This is one of those stories where you can hardly tell the pupil and the teacher apart: the Venetian and Ottoman fabric manufacturies are as interwoven as the patterns of the fabrics they exported and imported, due to their age-old cultural and commercial comings and goings. And this is what the exhibition Venice and Istanbul: A glorious woven relationship tried to portray: the eight hundred years of interplay in textiles.

The pattern of the exhibition

The exhibition took place from November, 25th 2011 to January, 8th 2012, in the Imperial Stables of Topkapı Palace’s Museum, thus in a really meaningful place. The Topkapı Palace, indeed, hosts the Sultan’s treasure, which consists of the old imperial fabrics, too, many of which are Italian velvets, as well as some Venetian textiles. This is proof of the Sultans’ admiration for luxury Italian fabrics.

Closer inspection of the records kept by the Kazi, the officials in charge of applying the law and of accounting, reveals that Venetian and Italian fabrics were considered as luxury goods. And, although the textiles produced in Bursa, the capital city of the Ottoman Empire from 1326 to 1365, were just as refined, overseas fabrics were preferred to them.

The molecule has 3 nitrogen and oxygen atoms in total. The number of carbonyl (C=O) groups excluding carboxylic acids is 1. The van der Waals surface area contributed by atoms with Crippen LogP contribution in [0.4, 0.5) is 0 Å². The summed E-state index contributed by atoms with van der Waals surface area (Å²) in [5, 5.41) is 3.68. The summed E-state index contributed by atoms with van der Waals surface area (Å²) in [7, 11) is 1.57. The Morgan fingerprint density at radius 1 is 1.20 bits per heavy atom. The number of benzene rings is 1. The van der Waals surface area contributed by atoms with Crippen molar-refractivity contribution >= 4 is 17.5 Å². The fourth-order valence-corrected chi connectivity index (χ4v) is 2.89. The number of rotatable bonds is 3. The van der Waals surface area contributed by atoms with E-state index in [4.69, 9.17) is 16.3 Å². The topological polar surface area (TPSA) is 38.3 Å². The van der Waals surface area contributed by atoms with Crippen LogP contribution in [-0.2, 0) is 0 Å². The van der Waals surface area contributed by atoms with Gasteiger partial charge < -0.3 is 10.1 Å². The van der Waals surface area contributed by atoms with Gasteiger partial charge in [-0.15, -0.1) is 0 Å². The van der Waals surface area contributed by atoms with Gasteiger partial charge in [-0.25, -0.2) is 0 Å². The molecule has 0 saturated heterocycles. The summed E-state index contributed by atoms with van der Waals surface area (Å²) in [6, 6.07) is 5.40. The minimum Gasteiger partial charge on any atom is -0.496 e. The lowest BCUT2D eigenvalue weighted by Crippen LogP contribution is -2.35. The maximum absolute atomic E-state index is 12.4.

Venetian fabrics in Istanbul

Topkapı Palace, location of the exhibition organised by Topkapı Palace Museum, Italian Embassy in Ankara, Italian Cultural Institute of Istanbul, Bevilacqua, Unicredit, Veneto Region and Italian-Turkish Friendship Association.

Venetian fabrics in Istanbul

This is why, besides the 2 kaftans in Ottoman fabric of the exhibition, some shalwars and kaftans in Venetian velvet are exhibited, as well as one in Italian velvet, though their designs are Ottoman. The last mentioned aspect underlines the fondness of Turkish princes for the colours, gold and red, and for the texture of Italian silk, but witnesses to their will of keeping their traditions alive, too.

The history of the commercial and cultural relationships between Venice and Istanbul stretches from the end of the Middle Age to the modern age, thus providing evidence to the possibility of overcoming cultural differences, even though large. The two lands shared a common interest in economic development, in order to grant which joint rules were required, and ultimately fixed, after the first contacts in the middle of the 14th century.

During the whole 16th century, Venice therefore imported from and supplied the Ottoman court with glass objects, gold jewellery and, of course, luxury fabrics. As the exhibition at Topkapı Palace shows, Venetian fabrics were decorated with Ottoman patterns, or became the source of inspiration for renewing traditional decorations. Ottoman fabric manufacturers used a textile which could fit even the motifs typical of another culture, in a garment, the kaftan, whose simple cut is aimed at setting the fabric apart. It’s the quality of the fabric that defines the prestige of the one who’s wearing it: sometimes clothes do make the man.

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